4 ways boarding makes money for veterinary hospitals

4 ways boarding makes money for veterinary hospitals

It’s true that veterinary practices earn more per square foot through medicine than through boarding, grooming or retail. But it’s also true that veterinarians can make good money on pet services. (And where do you think all those boarders will go for their veterinary care?)
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Apr 27, 2018

Patients can rest easy in this luxury boarding suite at Allandale Veterinary Hospital in Barrie, Ontario. Photo by Mike Guibault, MG Photography Studio.You didn’t go to vet school to board pets.

But if you did go ahead and get that veterinary degree, and you did want to take advantage of your built-in referral network of pet owners to provide a service that’s better when you do it because it means more visibility for your veterinary services, well, one speaker at this year’s Western Veterinary Conference (WVC) won’t talk you out of it.

In less than an hour, practice management speaker Greg Taylor, CEO of animal housing designer and manufacturer Mason Co., provided a Las Vegas audience a relatively unbiased look at the revenue benefits, costs to build, and design considerations involved in boarding pets.

Here’s a rundown of a few tips:

1. Treat boarding as a business, not a hobby. Consider more than 40 runs, and lean toward 80 or so, Taylor recommended. Don't build up another business if you’re not going to have the potential to “move the revenue needle,” he says.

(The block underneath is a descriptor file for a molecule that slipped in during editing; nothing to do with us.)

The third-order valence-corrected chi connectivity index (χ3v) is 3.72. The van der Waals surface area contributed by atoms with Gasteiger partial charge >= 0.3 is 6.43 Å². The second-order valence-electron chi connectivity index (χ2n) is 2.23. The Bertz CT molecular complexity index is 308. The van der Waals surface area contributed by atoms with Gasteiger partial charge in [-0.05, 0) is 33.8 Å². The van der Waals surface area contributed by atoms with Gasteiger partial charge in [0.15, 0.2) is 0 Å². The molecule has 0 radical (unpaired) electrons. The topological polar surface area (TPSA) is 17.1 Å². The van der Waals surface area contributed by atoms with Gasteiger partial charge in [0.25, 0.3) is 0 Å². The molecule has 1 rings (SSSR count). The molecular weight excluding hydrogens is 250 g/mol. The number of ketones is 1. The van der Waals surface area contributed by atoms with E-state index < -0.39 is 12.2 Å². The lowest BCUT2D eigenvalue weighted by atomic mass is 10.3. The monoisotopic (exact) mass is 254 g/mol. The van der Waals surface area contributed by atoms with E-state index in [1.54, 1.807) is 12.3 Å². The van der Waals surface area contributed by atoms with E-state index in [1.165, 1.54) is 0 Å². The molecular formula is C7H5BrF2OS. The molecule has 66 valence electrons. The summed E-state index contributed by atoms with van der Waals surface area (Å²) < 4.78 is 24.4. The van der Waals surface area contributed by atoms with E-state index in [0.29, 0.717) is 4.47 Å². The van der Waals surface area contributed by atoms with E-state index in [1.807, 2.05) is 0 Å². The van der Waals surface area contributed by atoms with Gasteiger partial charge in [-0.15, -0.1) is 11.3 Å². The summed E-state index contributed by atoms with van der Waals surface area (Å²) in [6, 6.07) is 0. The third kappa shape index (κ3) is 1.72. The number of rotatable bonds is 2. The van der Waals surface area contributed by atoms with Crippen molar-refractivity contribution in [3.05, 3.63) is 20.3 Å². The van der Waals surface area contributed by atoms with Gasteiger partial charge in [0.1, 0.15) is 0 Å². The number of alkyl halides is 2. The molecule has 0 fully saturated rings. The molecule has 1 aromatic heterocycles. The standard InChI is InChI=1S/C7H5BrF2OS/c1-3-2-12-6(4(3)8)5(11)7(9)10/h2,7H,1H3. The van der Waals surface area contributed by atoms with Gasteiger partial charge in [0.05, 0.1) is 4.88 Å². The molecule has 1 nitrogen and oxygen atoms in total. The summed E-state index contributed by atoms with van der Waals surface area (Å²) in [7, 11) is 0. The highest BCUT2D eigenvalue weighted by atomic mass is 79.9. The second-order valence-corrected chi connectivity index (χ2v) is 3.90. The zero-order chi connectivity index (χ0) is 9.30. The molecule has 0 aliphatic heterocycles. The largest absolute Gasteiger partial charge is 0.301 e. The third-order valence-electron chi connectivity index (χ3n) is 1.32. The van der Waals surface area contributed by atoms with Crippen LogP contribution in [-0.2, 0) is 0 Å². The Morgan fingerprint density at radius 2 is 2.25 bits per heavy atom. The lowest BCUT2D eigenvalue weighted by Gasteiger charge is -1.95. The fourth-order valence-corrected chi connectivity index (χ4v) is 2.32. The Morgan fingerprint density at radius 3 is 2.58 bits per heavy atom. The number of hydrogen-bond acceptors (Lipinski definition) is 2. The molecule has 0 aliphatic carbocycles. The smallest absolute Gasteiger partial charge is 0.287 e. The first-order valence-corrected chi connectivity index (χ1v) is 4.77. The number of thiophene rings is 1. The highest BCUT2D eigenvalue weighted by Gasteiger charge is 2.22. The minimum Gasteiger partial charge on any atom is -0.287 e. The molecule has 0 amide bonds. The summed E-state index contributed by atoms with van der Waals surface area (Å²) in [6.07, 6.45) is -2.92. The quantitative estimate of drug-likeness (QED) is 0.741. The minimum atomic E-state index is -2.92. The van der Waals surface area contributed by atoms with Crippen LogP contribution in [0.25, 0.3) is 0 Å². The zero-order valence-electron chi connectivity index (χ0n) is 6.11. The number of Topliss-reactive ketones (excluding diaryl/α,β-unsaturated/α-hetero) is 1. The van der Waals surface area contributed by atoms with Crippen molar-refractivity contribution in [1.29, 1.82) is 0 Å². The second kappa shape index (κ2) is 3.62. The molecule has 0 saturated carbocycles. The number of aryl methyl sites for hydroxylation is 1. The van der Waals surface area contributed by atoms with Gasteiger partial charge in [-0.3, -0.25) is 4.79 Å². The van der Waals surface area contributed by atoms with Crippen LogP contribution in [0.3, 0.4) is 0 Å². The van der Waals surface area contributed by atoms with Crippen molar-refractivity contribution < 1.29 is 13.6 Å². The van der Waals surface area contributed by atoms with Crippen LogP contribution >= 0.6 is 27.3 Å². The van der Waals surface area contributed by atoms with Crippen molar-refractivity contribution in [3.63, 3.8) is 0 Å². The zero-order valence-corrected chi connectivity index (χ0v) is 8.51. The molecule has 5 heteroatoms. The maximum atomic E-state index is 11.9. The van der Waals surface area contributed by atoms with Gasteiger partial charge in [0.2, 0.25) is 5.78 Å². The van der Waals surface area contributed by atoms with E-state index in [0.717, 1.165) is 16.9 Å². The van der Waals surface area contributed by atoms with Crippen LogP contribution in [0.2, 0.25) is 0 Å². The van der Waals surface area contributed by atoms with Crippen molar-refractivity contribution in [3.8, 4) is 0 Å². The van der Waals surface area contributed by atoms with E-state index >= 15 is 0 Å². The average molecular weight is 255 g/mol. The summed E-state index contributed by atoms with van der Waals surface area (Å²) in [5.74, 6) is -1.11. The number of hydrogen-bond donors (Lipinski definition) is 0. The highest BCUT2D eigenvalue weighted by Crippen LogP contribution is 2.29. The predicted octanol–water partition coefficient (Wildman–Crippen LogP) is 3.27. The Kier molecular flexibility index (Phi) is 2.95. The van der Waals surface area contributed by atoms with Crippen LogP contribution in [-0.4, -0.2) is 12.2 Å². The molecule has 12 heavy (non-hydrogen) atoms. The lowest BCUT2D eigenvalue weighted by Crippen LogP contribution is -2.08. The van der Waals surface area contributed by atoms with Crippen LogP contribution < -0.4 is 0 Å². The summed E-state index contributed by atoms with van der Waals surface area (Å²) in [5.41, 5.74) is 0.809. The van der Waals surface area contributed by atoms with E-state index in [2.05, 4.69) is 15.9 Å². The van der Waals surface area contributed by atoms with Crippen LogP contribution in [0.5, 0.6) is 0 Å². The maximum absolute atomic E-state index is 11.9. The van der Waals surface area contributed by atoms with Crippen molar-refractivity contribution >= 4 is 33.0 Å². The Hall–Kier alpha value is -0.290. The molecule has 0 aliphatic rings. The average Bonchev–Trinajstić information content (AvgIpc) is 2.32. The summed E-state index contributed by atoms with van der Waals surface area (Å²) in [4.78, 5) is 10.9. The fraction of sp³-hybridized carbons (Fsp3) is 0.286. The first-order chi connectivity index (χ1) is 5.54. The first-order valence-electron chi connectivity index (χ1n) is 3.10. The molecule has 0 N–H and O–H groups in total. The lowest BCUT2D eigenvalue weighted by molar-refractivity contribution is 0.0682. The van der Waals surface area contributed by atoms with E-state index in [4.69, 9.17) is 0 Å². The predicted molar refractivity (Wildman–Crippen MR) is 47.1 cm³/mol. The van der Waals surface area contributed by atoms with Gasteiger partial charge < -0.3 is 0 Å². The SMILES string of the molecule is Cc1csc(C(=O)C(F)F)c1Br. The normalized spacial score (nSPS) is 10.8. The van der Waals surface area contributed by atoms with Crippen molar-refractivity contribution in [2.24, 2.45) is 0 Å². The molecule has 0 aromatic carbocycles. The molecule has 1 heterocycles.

2. Care for cats, but don’t jump into cat boarding. A good ballpark, Taylor says, is that 10 percent or less of your spaces should be for cats. “Go slow,” he recommends, as you consider buying the feline housing cabinets. “They’re easy to add.”

3. If you add boarding, consider space for bathing and doggie daycare too. You’ve got veterinary clients who trust you and would likely board their pets with you. And if they’ll board, who will they choose for bathing and doggie daycare? You again. “They trust you more than pet resort owners,” Taylor says. “They think you’re really in it for the pet.”

4. Figure out your approach—and do that. Some facilities are open 24 hours, with round-the-clock staffing and anytime pickup. Other facilities don’t want the hassle.

Some facilities install webcams everywhere and cater to “helicopter” pet parents, Taylor says. These clients want to see their pets all the time and will call in if “a dog doesn’t drink once or twice in 10 minutes.” Other facilities don’t want to mess with phone calls or texts all day.

Some facilities spend a ton of money on luxury boarding and charge a premium for it. Other facilities don’t have the clientele looking for that.

Regardless of your approach, focus on the basics: friendly and knowledgeable staff, a safe and healthy environment, and less noise and bad smells. “Find out what you do well, and do that,” Taylor says.

But before you decide to limit your boarding facility to the basics—standard workday hours, no frills, nothing special—Taylor reminded the WVC audience of a big regret many veterinary practice owners have had over the years: “They wish they’d put in more luxury suites.”

Don’t overestimate or underestimate the power of luxury boarding or how much today’s pet owners appreciate, and pay for, “beautiful” boarding.

“I tell my team, the market wants beautiful,” Taylor says. And that’s a trend likely to continue.